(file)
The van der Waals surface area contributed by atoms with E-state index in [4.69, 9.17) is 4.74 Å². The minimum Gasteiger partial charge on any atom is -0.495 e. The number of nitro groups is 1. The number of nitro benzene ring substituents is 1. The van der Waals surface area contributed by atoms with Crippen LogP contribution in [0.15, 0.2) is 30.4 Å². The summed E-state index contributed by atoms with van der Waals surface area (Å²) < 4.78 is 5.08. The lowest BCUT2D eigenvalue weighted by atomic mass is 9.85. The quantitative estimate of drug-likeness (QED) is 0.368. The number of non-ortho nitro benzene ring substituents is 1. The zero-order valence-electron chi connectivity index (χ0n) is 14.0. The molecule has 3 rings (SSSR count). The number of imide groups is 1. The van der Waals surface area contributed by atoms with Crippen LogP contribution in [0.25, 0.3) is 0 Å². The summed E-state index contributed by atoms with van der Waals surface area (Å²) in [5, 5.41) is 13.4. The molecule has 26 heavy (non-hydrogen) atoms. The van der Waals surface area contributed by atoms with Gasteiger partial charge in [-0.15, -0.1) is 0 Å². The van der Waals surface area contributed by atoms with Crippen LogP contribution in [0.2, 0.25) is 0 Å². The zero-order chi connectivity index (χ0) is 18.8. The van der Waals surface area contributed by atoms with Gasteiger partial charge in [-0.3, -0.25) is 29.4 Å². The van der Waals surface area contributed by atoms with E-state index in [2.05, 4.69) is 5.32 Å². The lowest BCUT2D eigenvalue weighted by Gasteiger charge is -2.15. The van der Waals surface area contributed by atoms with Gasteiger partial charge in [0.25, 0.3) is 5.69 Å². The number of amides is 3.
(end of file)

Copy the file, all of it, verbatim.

The van der Waals surface area contributed by atoms with E-state index in [4.69, 9.17) is 4.74 Å². The minimum Gasteiger partial charge on any atom is -0.495 e. The number of nitro groups is 1. The number of nitro benzene ring substituents is 1. The van der Waals surface area contributed by atoms with Crippen LogP contribution in [0.15, 0.2) is 30.4 Å². The summed E-state index contributed by atoms with van der Waals surface area (Å²) < 4.78 is 5.08. The lowest BCUT2D eigenvalue weighted by atomic mass is 9.85. The quantitative estimate of drug-likeness (QED) is 0.368. The number of non-ortho nitro benzene ring substituents is 1. The zero-order valence-electron chi connectivity index (χ0n) is 14.0. The molecule has 3 rings (SSSR count). The number of imide groups is 1. The van der Waals surface area contributed by atoms with Crippen LogP contribution in [0.25, 0.3) is 0 Å². The summed E-state index contributed by atoms with van der Waals surface area (Å²) in [5, 5.41) is 13.4. The molecule has 26 heavy (non-hydrogen) atoms. The van der Waals surface area contributed by atoms with Gasteiger partial charge in [-0.15, -0.1) is 0 Å². The van der Waals surface area contributed by atoms with Crippen LogP contribution in [0.2, 0.25) is 0 Å². The zero-order chi connectivity index (χ0) is 18.8. The van der Waals surface area contributed by atoms with Gasteiger partial charge in [-0.3, -0.25) is 29.4 Å². The van der Waals surface area contributed by atoms with E-state index in [2.05, 4.69) is 5.32 Å². The lowest BCUT2D eigenvalue weighted by Gasteiger charge is -2.15. The van der Waals surface area contributed by atoms with Gasteiger partial charge in [0.25, 0.3) is 5.69 Å². The number of amides is 3.